With that in mind, I decided the first order of business for my trip to Ohio was to find some enthusiast driving roads. I knew exactly where to look; for years, a popular car magazine has used a 14-mile triangular loop of twisty roads surrounding Hocking Hills State Park, about 50 miles southeast of Columbus, as its favorite destination for testing. It’s a scenic area, with rolling hills, quaint country inns, waterfalls and many miles of hiking trails.

 

Many years ago, I was part of the “Save the Manuals” club, but by the time I parted with my last manual car – a 2004 Acura TSX – I considered it a bit of a nuisance. The 240-mile highway drive from Indianapolis to South Bloomingville, Ohio, gave me the opportunity to assess the Civic Si and reacclimate to rowing my own gears (no stalls or other embarrassing gaffes, thank you very much).

 

In the old days, stick-shift cars accelerated faster and got better fuel economy than an equivalent automatic. But modern technology has made automatic and continuously variable transmissions more efficient than their manual counterparts. Not only that, straight-up manual transmissions are increasingly rare in racing cars, the vast majority of which use semi-automatic gearboxes with sequential- or paddle-shift technology that has become common in many street cars.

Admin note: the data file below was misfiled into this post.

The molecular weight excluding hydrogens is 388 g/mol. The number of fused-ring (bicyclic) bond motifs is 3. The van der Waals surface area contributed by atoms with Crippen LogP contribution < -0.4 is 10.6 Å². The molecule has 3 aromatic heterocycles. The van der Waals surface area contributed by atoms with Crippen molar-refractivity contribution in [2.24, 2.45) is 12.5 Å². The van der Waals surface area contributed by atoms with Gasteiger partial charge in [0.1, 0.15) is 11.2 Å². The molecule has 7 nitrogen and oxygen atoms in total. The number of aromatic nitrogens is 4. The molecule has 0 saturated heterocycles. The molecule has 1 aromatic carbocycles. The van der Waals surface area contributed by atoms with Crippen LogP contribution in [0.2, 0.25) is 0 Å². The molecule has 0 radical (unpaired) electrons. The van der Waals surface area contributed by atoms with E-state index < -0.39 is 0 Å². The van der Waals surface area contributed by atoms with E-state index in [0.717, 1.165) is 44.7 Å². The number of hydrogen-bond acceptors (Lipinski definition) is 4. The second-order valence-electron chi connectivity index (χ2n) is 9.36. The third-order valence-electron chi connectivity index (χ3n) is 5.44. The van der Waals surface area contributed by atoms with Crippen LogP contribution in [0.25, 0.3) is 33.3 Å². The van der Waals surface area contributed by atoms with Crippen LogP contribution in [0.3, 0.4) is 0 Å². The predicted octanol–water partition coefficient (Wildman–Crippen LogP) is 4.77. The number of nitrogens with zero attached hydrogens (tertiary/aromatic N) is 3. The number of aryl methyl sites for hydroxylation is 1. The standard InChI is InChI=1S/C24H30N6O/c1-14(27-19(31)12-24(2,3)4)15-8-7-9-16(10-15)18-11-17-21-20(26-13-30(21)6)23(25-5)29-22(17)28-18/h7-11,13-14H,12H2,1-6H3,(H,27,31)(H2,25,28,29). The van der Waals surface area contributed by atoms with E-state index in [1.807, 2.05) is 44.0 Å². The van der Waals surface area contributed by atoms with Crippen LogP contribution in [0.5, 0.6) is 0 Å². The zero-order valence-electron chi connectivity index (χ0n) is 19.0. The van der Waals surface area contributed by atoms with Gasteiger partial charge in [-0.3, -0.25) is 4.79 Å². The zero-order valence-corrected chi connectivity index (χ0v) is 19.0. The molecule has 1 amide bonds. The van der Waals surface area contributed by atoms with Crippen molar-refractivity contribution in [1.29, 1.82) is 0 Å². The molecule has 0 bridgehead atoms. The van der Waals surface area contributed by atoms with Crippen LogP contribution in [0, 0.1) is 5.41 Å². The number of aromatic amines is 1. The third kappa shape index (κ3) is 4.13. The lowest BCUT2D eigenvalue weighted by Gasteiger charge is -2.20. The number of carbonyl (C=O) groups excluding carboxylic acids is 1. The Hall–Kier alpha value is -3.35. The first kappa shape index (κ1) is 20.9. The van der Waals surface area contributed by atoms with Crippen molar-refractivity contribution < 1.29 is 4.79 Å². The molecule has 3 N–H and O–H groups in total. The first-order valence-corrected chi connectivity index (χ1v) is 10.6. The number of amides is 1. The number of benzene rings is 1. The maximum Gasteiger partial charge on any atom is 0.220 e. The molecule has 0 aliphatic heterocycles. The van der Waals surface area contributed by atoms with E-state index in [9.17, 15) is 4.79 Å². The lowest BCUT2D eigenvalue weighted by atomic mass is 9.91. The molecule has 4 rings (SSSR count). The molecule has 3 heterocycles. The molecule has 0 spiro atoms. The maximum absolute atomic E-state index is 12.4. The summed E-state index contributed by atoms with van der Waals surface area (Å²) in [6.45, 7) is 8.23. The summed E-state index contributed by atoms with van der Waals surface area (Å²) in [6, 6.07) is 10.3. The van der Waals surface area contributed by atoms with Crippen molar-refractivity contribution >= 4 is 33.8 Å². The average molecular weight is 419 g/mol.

The argument for the manual transmission is that it’s a more involving experience that puts greater control in the hands (and feet) of the driver. It’s certainly a busier experience that requires a higher level of attention, especially if you take pride in executing smooth starts and stops and upshifts and downshifts. In that regard, the Civic Si is one of the best, with light clutch take-up and precise, short throws between gears.